8 Ideas for Creating a Must-Attend Conference
How storytellers, a house band, and a knitting machine help attract attendees to Montreal's C2-MTL conference.
At first glance, Montreal's C2-MTL conference might seem like Canada's answer to TED. The offbeat events certainly share some of the same D.N.A., but going into its third year, C2-MTL has carved its own identity.
The event, produced by Sid Lee, seeks to merge commerce and creativity—the two Cs—while promoting Montreal as the center of both.
In advance of this year's event, set for May 27 to 29, Emmanuelle Legault, vice president of marketing at conference partner Tourisme Montréal, shared some of the creative strategies behind the event's success at a small meeting at the Conrad New York.
1. Take risks—even with your budget
About 60 percent of the conference budget goes to "things they know are going to work," Legault says, with the remaining 40 percent spent on testing new ideas. In the end, only about half of the new ideas will succeed, she says, but even the failures can manage to be interesting and send the message to attendees that they will encounter new ideas. "The whole process was important to build a conference and to make sure it keeps it a viable conference and keeps interesting people coming," she says. "They expect to make mistakes and feel that to innovate you have to be wrong."
2. Engage your attendees before the event
Once attendees confirms their registration, they are assigned a concierge—an actual person, not a program. This person makes suggestions about crafting a schedule and arranging meetings, then greets attendees once they arrive. "He made it personal and made sure that when you arrive at the conference you're going to get what you want from it," Legault says.
3. Get attendees to shape the agenda
C2-MTL created an app where attendees could suggest speakers and topics, as well as used social channels to create conversation before the event. One of its 2013 speakers, Philippe Starck, even joined in the conversation. "The delegates felt they were part of the process," Legault says, "and they became the engineers of the conference. … If they feel like they got something out of it, they will definitely be your best ambassadors and they will leave feeling it was pertinent to come."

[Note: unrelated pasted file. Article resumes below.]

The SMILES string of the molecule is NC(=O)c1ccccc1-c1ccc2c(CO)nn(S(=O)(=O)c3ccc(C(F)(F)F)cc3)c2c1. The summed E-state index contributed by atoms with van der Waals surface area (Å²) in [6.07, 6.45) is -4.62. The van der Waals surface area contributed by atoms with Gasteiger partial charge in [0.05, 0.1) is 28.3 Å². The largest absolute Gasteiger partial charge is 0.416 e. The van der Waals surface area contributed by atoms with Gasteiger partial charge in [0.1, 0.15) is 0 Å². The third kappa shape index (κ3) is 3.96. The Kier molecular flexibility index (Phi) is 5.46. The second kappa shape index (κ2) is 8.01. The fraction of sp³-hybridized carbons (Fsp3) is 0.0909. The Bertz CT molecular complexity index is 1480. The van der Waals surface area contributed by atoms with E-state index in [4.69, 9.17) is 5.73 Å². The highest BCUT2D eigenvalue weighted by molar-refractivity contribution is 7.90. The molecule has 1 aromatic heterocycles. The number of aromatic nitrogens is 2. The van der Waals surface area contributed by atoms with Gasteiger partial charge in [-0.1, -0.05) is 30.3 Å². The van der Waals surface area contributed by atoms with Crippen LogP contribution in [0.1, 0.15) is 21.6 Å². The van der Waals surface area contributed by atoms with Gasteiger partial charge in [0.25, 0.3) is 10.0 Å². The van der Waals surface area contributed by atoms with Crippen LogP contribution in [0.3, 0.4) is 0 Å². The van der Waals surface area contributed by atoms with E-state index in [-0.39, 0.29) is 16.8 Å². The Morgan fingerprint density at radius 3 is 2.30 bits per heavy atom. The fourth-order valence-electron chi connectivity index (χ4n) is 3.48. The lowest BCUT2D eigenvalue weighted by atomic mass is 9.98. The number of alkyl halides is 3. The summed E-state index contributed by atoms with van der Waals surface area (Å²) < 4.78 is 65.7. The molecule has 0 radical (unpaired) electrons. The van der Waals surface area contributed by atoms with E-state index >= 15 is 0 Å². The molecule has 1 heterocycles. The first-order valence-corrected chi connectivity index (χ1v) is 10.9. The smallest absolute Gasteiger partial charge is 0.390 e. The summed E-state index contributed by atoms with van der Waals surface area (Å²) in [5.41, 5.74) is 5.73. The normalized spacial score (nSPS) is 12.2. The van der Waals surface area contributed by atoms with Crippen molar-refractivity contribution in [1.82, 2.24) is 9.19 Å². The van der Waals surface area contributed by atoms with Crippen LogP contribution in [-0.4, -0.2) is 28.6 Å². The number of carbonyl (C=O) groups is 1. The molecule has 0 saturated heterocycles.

4. Ask more of your speakers
Tell speakers you expect original presentations. "When you ask your speakers to come to your conference, make sure they create added value for your delegates and make sure they're not rehashing the same conference that they've been rehashing for the last three years." Sharing the questions that delegates asked in advance can also help speakers create custom content.
5. Ditch the boring introductions
Instead of an M.C., the conference hired a storyteller to introduce each speaker. He vividly recounted an anecdote from the speaker's life rather than reciting educational and professional accomplishments. "He made it more personal," Legault says.
6. Hire a house band
Take a cue from Jimmy Fallon and David Letterman. C2-MTL hired a trio of local musicians instead of piping in background music. "They don't have to be famous. It's just a question of creating a disruption within the conference that made it more interesting and more fun," Legault says. "It wasn't that expensive and wasn't hard to find. It was more spectacular and more exclusive."
7. Use social media in unexpected ways
Instead of the social media walls of live tweets that conference attendees are getting used to, C2-MTL created a "Knitterstream"—an electronic knitting machine that created tapestries out of popular tweets from the event. Attendees could watch the action live or online.
8. Let guests get fresh air
Choose venues with a variety of spaces both indoors and outdoors. "It's one thing to be in dark rooms, but outside you get space to breathe," Legault says. "Being able to sit outside, all of a sudden you're more willing to meet new people."
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